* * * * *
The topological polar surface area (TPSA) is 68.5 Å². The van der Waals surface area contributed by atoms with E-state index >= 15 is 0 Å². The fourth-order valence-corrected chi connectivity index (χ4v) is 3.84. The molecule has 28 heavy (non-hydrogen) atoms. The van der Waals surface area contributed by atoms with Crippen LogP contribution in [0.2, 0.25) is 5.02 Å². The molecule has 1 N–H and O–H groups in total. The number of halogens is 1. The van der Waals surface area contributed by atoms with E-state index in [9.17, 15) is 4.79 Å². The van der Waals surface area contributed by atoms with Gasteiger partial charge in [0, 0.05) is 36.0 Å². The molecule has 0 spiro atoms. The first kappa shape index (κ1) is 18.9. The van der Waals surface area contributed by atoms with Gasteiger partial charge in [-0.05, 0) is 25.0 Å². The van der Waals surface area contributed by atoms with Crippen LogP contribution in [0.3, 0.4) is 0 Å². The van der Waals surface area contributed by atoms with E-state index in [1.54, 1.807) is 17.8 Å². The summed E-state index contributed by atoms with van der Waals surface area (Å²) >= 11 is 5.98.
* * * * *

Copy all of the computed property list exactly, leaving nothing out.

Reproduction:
The topological polar surface area (TPSA) is 68.5 Å². The van der Waals surface area contributed by atoms with E-state index >= 15 is 0 Å². The fourth-order valence-corrected chi connectivity index (χ4v) is 3.84. The molecule has 28 heavy (non-hydrogen) atoms. The van der Waals surface area contributed by atoms with Crippen LogP contribution in [0.2, 0.25) is 5.02 Å². The molecule has 1 N–H and O–H groups in total. The number of halogens is 1. The van der Waals surface area contributed by atoms with E-state index in [9.17, 15) is 4.79 Å². The van der Waals surface area contributed by atoms with Gasteiger partial charge in [0, 0.05) is 36.0 Å². The molecule has 0 spiro atoms. The first kappa shape index (κ1) is 18.9. The van der Waals surface area contributed by atoms with Gasteiger partial charge in [-0.05, 0) is 25.0 Å². The van der Waals surface area contributed by atoms with Crippen LogP contribution in [0.3, 0.4) is 0 Å². The van der Waals surface area contributed by atoms with E-state index in [1.54, 1.807) is 17.8 Å². The summed E-state index contributed by atoms with van der Waals surface area (Å²) >= 11 is 5.98.